The meaning of Easter

Happy Easter everyone!
 I hope you had a great start to the Easter season! Maybe you are asking yourself: “Easter Season? I thought Easter has already passed.” In fact, according to most Christian traditions, Easter is not an event on one day, but it is actually a time celebrated for about fifty days, until the day of Pentecost. If you’re interested in why that is and what Easter is all about, stick around!

The meaning of Easter
Imagine a man who just got electrocuted or a dead man with a rope around his neck, killed brutally by the government, became the widest spread sign on the entire planet and a symbol of hope for billions of people. Sounds crazy, right? But it is a great analogy to what happened to this famous first century Jew, that goes by the name of Jesus of Nazareth. Neither he was just poisoned or shot by arrows, nor he fell under the sword. Instead, he was brutally publicly executed with the worst instrument of torcher that the great Roman Empire could come up with. People in the first century A.D knew what it meant to be killed on a cross, it was a sign of horror, shock, and shame for them. So why do Christians and Non-Christians all around the world wear crosses or make the sign of the cross with pride? Why is it the most used sign on paintings and other pieces of art? The answer to these questions is the reason for our fifty-day Easter celebration.

As the Bible and other first century sources claim and as Christians believe, Jesus of Nazareth died on the cross on Friday and was laid into a tomb, which can still be found in Jerusalem today. On Saturday, the Jews kept the Sabbath – their religious day of rest – so no one came to the tomb. But when Mary of Magdala, Peter, and John (mother and the closed disciples of Jesus), came to the tomb to cry and mourn on Sunday, they returned full of joy, because – as they claim – they met Jesus, not dead, but alive, resurrected from the dead. Then Jesus appeared to them over and over again. At one point he allegedly even appeared to 500 people at once. And all these people spent the rest of their lives telling everyone what they had experienced: God himself became a man, shared the love of God with everyone, was unjustly killed on the cross, but he defeated death and is alive.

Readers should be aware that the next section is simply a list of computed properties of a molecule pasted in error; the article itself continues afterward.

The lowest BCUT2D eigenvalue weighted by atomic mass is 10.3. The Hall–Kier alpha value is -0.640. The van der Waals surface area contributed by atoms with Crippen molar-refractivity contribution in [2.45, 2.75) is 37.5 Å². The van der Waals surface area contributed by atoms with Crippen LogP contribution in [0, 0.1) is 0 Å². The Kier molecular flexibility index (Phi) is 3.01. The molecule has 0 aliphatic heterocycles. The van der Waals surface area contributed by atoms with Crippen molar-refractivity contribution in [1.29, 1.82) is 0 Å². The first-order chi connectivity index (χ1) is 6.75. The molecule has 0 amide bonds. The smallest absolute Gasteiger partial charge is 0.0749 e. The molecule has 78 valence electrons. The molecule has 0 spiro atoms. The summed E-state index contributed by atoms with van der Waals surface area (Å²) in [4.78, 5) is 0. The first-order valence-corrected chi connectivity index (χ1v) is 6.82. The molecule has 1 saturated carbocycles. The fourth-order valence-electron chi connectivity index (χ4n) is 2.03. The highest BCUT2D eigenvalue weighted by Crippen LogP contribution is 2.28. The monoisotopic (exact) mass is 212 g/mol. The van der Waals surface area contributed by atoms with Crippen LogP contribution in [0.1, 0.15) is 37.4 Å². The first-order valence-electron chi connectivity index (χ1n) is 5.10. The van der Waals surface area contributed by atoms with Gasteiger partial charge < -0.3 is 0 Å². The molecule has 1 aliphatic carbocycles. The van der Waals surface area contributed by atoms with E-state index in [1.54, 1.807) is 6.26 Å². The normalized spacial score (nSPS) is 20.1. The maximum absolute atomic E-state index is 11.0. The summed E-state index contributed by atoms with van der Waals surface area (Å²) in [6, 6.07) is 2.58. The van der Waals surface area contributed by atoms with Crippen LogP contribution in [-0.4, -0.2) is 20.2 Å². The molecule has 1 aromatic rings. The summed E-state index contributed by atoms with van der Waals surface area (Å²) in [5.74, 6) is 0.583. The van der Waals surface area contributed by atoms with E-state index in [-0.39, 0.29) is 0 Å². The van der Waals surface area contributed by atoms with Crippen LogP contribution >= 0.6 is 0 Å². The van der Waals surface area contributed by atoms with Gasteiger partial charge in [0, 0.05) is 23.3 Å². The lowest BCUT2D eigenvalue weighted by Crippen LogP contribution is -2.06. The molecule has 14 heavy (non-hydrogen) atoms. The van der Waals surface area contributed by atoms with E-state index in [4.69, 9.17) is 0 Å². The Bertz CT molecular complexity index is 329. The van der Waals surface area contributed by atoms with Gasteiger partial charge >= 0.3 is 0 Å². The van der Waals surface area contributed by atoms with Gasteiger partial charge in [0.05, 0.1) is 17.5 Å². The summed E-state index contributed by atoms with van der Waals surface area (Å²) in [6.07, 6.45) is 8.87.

Therefore, Easter is a feast of life, a feast of love. It means that even in death and in the worst that can happen, in the worst things that can be done to an innocent person, love triumphs over hatred and goodness always has the last say.

Easter traditions
So, as noted before, Christians celebrate this great feast for 50 days. “Why exactly for 50 days?” – you could ask. As the bible says, Jesus told the disciples to stay in Jerusalem for 50 days after the resurrection until he would send them his spirit, so that they would know what to do. Accordingly, the festive period continues for 50 days and is completed by the feast of Pentecost – when the spirit came down upon the followers of Jesus.

Other Easter traditions can be explained by the idea of the resurrection. The Easter rabbit, for example, is a sign of the resurrection, because rabbits aren’t seen during the cold periods of the year and appear to be dead. Then they return in spring, as though they came back to life. Similarly, Easter eggs were a symbol of life in ancient Egypt and Greece. They are still used today to signify the new life that comes through Jesus Christ. The eggs were covered in red to signify the blood of Christ. During the Middle Ages people fasted on eggs before Easter. Since the chicken didn’t stop laying eggs even when people didn’t eat them, there was an excess of eggs, which was then used up during the festive period. To distinguish the old eggs from the fresh ones, the old eggs used to be colored. This tradition is still practiced today.

Easter at Thomas Morus Heim
If you want to experience these traditions and joy of Easter, join this year’s Easter celebration at our dorm! We will celebrate all the different Easter appointments (there are different dates for Easter in different traditions) during one of our Thursday night dinners (11.04), where we will search for Easter nests, have tons of sweets, paint rabbit figures and eggs and play the egg-cracking-game.

I hope you had a great Easter vacation and back on track with new strength to finish the semester!
I wish you all Happy Easter! And I would like to end this blog with the typical Easter greeting, which is used in different languages around the globe:

Christ is risen! Indeed, he is risen, Hallelujah!